For example, a psychiatrist is not interested nor concerned with the migraine component because it is not in their scope of practice. But they will focus on the anxiety component that is found in nearly every dizzy patient. A neurologist is not concerned with the anxiety component, so they will focus on the presence of any migraine symptoms.

Most of the SSRI’s or SNRI’s that help MAV patients effect both serotonin and noradrenaline. They may have a similar action to nortriptyline, a very common and migraine preventative. Thats my theory for why they work.

I think that’s a little further on the “black and white” scale than I would go, but I generally understand where you are and agree.

I would say there is a spectrum and at one end are people that are clearly migrainous (history of migraine, motion sickness as kids, nausea and light sensitivity, the full monty) and at the other end there are people who are clearly anxious but have never had any sign of migraine and no history, etc. It would be logical to call the first a case of MAV (or VN as we now call it) and the second a case of CSD. However, for the vast number of people that fall somewhere in the middle on that spectrum, I don’t think the nomenclature is of significance.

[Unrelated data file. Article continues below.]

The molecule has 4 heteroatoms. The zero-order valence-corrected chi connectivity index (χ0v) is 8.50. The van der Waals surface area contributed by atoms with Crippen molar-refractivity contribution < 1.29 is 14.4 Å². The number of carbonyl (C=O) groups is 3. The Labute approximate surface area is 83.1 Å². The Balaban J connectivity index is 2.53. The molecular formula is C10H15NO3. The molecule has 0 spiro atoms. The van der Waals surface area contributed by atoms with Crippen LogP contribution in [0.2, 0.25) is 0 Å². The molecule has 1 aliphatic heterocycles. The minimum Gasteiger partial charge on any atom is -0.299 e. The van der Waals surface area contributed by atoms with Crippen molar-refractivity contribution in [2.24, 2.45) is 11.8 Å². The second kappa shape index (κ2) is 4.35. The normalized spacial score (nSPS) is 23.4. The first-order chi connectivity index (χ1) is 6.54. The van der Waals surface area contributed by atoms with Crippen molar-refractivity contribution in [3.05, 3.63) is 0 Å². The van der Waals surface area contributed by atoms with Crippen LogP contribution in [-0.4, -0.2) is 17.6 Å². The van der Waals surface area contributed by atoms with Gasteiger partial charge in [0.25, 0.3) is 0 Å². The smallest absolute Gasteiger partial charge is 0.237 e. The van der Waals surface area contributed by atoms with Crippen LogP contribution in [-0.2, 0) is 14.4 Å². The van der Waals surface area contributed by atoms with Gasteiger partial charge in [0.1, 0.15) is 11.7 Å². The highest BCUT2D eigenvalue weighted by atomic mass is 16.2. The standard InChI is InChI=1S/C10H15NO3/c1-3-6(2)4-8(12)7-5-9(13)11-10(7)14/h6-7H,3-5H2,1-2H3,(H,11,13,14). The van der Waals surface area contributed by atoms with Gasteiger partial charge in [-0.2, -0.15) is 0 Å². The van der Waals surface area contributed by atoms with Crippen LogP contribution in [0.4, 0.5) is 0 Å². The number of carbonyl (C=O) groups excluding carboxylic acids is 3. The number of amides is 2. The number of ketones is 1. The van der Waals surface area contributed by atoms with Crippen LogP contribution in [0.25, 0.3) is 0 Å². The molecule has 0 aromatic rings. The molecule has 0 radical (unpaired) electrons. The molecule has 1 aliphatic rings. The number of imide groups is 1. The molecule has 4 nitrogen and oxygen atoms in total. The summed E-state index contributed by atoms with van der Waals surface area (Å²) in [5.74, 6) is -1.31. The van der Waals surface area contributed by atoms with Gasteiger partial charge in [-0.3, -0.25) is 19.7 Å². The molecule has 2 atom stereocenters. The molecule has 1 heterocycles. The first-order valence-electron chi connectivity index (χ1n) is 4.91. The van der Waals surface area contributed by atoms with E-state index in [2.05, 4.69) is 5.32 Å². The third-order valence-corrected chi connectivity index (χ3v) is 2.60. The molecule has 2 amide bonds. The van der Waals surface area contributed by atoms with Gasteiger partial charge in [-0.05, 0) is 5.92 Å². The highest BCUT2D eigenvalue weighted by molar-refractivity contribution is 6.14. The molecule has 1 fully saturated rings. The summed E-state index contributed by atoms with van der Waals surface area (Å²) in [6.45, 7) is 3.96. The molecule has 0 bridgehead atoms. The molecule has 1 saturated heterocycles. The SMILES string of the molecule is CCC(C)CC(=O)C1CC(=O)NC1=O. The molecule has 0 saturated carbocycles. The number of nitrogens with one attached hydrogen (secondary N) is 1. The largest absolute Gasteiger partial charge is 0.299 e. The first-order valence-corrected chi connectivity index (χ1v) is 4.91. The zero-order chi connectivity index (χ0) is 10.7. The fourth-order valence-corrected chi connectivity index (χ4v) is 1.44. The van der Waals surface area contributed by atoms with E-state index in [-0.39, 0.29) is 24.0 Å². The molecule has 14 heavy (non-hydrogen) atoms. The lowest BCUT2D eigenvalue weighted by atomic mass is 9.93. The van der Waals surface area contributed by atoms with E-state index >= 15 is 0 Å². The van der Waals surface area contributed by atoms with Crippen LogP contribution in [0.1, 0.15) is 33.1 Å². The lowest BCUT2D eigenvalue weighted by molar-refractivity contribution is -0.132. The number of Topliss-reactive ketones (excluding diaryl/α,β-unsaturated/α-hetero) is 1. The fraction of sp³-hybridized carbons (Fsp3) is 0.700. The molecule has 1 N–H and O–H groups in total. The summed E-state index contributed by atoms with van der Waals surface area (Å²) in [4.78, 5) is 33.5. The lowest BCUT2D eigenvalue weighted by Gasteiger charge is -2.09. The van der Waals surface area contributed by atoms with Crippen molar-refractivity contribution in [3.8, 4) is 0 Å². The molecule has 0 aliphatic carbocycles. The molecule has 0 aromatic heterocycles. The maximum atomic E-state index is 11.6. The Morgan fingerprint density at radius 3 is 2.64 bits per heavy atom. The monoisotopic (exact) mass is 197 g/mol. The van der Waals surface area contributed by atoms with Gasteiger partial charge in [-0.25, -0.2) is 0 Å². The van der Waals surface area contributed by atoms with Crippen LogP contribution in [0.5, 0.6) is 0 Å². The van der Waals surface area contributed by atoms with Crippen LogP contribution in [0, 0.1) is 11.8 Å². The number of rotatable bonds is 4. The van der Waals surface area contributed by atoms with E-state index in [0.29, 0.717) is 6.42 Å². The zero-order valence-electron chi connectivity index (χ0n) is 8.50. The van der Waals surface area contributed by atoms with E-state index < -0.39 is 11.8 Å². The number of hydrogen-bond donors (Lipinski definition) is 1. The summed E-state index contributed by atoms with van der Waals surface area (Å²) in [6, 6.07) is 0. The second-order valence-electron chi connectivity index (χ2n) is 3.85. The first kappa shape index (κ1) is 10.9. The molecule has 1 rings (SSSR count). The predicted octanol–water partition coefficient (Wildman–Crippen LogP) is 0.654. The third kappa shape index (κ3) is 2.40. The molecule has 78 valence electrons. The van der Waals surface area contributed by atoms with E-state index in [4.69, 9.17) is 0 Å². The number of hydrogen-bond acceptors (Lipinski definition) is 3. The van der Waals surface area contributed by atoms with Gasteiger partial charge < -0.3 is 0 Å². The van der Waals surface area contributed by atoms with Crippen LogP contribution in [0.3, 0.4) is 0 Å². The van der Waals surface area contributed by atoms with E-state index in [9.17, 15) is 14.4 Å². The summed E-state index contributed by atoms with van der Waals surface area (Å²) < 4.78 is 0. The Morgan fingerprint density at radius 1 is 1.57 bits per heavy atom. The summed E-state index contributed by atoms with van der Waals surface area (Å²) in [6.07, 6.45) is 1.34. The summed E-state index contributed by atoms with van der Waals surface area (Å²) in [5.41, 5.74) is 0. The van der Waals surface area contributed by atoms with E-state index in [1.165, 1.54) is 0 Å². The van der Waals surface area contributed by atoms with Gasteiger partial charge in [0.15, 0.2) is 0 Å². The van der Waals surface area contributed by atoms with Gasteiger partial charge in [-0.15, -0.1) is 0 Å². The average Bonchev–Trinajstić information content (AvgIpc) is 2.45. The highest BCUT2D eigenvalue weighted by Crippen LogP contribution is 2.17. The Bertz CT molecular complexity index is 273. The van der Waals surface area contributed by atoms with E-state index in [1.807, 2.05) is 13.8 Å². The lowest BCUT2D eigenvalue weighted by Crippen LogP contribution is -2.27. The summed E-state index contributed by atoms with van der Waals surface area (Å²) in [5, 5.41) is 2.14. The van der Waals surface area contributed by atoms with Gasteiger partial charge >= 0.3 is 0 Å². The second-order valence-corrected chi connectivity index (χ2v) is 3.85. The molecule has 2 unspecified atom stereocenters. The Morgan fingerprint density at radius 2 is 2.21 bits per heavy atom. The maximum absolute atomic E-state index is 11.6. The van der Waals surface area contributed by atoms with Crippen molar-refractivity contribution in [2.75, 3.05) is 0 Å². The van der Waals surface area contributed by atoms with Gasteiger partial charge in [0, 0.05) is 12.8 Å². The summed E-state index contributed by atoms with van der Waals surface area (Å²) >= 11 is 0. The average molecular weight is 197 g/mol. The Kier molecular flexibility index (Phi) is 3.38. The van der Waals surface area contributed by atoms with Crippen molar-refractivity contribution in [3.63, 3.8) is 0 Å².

Andy

Apace, you really do speak so much sense!

From what I understand proprioceptive and somatosensory balance systems are used when we are standing still or walking slowly, however when we run or are in motion our eyes and ears take over.

Not sure if that statement is correct? However it would certainly insinuate that our proprioceptive and somatosensory systems are off when we have the symptoms as described by Staab?

— Begin quote from ____

Apace, you really do speak so much sense!

— End quote

That’s what I’ve been telling people for years, Richy! It’s taken me all this time to find someone who agrees! Can I enlist you to speak to my wife for me? :lol: